Shooting An Icon
When I signed up for Out of Chicago's Out of Acadia workshop back in the spring, I knew that Bass Harbor Lighthouse would be a must stop. Living and shooting in New England I had yet to make my way to this icon and I knew that this would be my opportunity.
The Bass Harbor Light at sunset was the first excursions I signed up for. When I saw that it would be led by Nick Page, it became a no-brainer. I have been a fan of Nick's for several years and know I was going to learning from him was a big reason I chose to attend Out of Acadia. Nick is relatively new to the landscape photography game, but his growth has been astounding, so to check off a bucket list shot with him was too good to pass up.
We arrived at the lighthouse 90 minutes before sundown and found a traffic jam. We considered leaving and finding another location, but a quick recon of the area showed that many people were coming and going, so parking would be available soon. However, finding a traffic jam along the coast of Maine was a sobering reminder of why these locations are considered icons: everyone wants an image of Bass Harbor Light in their portfolio. Much like it's sisters to the south, Nubble Lighthouse and Portland Head Light, Bass Harbor Light is a must get for all New England landscape photographers, a fact that we were quickly reminded of when we tried to pull into the already full parking lot.
The difference between Bass Harbor and other lighthouses though, is that Bass Harborhas a much smaller footprint upon which to shoot. Where Nubble and Portland Head Light each have tons of space and multiple angles allowing photographers to spread out, Bass Harbor really has just one area from which to shoot... and it's not very big. On our evening, there were 150+/- photographers vying for the postage stamp sized area to shoot. We were lucky, though. We were able to find a location that our group could share when the time came to capture the moment. Here are images by Alex McClure and Nick of the area we claimed and the viewpoint we were shooting (that's me in the first orange shirt):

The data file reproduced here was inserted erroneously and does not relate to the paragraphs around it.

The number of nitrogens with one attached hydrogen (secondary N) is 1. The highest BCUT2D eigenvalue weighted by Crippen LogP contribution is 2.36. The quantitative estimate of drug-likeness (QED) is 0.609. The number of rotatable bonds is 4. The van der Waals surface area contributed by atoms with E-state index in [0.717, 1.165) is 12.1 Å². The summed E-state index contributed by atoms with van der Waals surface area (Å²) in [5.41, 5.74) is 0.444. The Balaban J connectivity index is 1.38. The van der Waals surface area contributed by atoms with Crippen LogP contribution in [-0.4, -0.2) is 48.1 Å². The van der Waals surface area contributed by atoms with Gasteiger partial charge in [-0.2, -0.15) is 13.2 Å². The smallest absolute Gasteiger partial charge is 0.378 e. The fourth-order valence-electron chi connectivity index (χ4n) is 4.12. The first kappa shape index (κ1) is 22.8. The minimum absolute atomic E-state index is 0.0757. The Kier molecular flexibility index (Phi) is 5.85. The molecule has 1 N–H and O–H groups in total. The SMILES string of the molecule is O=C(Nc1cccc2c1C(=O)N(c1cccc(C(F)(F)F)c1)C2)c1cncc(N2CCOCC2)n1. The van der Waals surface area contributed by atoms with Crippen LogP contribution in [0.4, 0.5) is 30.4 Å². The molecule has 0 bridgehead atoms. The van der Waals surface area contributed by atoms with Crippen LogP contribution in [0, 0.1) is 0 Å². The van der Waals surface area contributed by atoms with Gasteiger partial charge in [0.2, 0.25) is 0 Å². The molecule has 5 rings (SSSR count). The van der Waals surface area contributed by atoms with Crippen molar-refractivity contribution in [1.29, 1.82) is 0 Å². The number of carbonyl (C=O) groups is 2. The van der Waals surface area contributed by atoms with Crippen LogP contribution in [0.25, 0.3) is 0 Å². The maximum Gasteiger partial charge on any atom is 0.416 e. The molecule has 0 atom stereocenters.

What you can't see in either of these images are the individuals found in between the rocks, crouched in crevices and stationed on the other side of the large boulder from which Alex captured his iPhone shot above. As I mentioned above, I would estimate that there were 150 +/- people in the area, all trying to stay out of the composition of their neighbor.
So, yeah, it was busy. We were shooting an icon, with the hoards. But as the sun set and blue hour set in, the others left our group behind. Alone on the Maine coast with the icon to ourselves, Nick turned to the group and said, "this is when the image gets interesting".
If you take a look at the shot of the group from above, you will note a lone photographer down on the rocks by the water. That is Mark Denney, one heck of a photographer in his own right. Mark positioned himself on a tiny rock outcrop that got smaller and smaller as the tide rose. He had the best angle of all of us and, once the crowds left, blue hour set in, and the red light on the lighthouse became more visible, we all took turns shooting the icon from that vantage point. With a tide pool just in front of the outcrop providing a nice reflective surface, that location, at that time, made our last shots of the iconic Bass Harbor Light the more interesting ones.
And another interesting composition was found when we explored a small puddle on the rocks:
Like other icons, Bass Harbor Light requires some planning, and perseverance to get "the shot" for your portfolio. But with patience, and a willingness to stay to "when the image gets interesting" you can not only get that iconic shot, but more interesting images as well.
Gear used for these shots
Camera: Canon 5D Markiii
Lens: Canon EF 16–35mm f/2.8L III USM Lens
Tripod: Manfrotto MT055CXPRO4 055 Carbon Fiber 4-Section Tripod with Horizontal Column
Tripod Head: Really Right Stuff 055 Ball Head
Camera Bag: Pro Trekker 450 AW Camera Backpack From Lowepro
Filters: LEE Filter System